This is just one of a few border crossings that make this episode a little hokey. It turns out that it’s quite easy to telephone Commander Lawrence and have June beg him for his help in retrieving Hannah. Why she thinks Lawrence could speak with her with no Eyes listening in is beyond me. Surely he would be closely monitored by the authorities after his missteps. He refuses, of course, though it’s obvious to us that he wants to help. He comes off as a prick to June, offering her Hannah in exchange for ten of the children that she rescued previously. This is clearly not something Lawrence actually wants, but he’s so good at being a sardonic jerk that it comes across that way. June and Luke leave the conversation feeling defeated.
But Luke has a plan, and it’s one he absolutely hates. In a rather combative moment, he suggests to June that she turn to Nick for help. She should meet him in person, he tells her, an angry look on his face, tears in his eyes. Luke, I have to admit, has annoyed me quite a bit since June found her freedom. No doubt, it must be hard to deal with everything, but he constantly makes everything about him, when June has clearly been the one who suffered the most over the past few years. He’s impatient, weirdly hostile and filled with self-pity. No wonder June leaps at the chance to meet with her other lover.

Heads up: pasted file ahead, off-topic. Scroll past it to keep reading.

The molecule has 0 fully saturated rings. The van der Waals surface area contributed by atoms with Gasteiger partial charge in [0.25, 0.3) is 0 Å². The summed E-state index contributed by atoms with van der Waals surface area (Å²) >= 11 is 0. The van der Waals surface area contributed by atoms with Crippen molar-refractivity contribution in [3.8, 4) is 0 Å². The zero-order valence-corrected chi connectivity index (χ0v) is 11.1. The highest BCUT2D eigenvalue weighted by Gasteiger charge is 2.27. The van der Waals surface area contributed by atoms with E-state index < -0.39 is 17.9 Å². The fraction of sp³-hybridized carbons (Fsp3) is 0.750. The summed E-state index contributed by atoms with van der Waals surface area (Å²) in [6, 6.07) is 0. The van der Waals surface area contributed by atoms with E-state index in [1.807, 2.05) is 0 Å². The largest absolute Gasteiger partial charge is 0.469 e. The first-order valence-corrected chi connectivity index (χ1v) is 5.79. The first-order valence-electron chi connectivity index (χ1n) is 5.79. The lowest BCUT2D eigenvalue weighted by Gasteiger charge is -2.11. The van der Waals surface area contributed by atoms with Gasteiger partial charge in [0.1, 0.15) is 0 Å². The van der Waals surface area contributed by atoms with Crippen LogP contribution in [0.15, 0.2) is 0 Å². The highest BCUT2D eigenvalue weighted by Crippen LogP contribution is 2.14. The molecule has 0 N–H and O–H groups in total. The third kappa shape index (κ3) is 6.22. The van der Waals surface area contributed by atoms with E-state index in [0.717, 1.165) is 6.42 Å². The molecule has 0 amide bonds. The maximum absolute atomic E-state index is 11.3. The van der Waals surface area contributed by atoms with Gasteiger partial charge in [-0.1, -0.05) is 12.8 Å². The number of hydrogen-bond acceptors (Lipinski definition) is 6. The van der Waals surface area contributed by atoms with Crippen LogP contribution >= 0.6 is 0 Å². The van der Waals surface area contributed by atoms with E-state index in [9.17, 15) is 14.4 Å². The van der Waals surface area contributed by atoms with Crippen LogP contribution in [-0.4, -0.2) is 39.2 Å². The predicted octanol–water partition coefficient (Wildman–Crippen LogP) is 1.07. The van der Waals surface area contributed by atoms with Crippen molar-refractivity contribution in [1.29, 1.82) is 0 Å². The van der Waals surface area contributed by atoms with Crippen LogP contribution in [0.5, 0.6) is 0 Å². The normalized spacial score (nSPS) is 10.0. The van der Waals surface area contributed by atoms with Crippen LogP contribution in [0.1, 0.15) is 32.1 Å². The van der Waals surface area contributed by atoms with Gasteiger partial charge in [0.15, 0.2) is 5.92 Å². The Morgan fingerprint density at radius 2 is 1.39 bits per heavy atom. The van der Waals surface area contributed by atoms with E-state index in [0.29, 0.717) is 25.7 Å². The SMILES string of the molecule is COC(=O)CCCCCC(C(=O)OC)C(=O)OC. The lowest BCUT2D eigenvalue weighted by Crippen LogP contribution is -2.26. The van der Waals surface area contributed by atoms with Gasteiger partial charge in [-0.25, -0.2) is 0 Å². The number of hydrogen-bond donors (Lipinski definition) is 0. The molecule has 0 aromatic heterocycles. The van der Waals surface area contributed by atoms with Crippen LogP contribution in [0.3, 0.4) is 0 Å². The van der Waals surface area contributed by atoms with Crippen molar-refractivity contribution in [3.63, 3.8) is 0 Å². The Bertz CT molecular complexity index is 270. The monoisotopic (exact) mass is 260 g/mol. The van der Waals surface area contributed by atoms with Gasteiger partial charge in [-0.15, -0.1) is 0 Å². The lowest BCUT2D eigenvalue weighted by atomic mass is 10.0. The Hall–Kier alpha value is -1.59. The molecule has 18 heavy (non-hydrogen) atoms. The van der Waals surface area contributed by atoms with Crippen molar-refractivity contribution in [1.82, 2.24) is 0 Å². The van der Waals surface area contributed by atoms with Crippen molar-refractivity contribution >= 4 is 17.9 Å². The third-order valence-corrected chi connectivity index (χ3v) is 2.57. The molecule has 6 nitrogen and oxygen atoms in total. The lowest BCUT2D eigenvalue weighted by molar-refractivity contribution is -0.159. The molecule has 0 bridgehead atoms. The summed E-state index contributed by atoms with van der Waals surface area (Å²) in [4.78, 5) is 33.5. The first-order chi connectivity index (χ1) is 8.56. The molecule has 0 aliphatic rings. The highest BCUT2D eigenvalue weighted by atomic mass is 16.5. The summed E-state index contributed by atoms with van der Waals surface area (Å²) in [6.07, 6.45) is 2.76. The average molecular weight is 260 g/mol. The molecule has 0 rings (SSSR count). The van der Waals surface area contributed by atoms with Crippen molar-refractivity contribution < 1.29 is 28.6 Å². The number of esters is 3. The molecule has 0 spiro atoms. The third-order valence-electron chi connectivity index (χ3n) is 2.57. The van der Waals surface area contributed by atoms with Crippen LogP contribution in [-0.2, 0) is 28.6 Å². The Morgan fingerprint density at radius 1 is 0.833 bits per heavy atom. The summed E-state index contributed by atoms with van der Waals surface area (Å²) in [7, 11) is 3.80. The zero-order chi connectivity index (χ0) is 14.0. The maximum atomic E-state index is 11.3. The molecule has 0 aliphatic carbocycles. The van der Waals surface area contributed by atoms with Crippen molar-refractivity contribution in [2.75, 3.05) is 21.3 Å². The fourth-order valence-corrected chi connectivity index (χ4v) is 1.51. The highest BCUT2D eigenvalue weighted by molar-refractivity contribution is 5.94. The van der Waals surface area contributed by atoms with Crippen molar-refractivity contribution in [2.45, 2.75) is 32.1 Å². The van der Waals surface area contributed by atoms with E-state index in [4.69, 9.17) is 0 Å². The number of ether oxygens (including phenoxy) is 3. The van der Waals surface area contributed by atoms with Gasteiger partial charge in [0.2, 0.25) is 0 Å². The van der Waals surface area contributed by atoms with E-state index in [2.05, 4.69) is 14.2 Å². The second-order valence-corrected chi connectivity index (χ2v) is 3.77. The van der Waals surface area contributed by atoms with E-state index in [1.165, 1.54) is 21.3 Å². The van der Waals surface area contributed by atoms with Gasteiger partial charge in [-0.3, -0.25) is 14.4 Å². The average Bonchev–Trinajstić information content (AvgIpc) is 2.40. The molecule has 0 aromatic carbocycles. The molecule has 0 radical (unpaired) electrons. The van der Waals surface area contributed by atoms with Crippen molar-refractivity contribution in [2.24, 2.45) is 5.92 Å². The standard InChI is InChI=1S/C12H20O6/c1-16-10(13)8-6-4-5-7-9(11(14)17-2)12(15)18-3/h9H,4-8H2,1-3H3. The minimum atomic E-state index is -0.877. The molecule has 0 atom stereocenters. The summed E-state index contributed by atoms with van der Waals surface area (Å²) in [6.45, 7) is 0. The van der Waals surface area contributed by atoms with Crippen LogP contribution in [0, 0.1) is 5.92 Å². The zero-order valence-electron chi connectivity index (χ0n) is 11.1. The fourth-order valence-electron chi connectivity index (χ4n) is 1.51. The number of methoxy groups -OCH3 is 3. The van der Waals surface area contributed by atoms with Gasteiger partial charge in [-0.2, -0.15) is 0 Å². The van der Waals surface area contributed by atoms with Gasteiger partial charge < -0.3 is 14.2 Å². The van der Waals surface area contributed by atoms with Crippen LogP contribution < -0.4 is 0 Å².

Luke suggests that she bring Nichole when she meets with Nick, a fairly drastic suggestion given that the whole thing could go belly-up if someone on the Gilead side finds out about the liaison and uses it to snatch up June and her daughter.
But the whole idea that it will be so easy to meet with Nick strikes me as more than a little preposterous. Nick is a powerful Commander, sure, but he’s still in a totalitarian state where everyone spies on everyone else. Would it really be so easy for him to make it all the way to Canada and sneak across the border without anyone knowing? If so, why didn’t he work with Tuello to free June ages ago?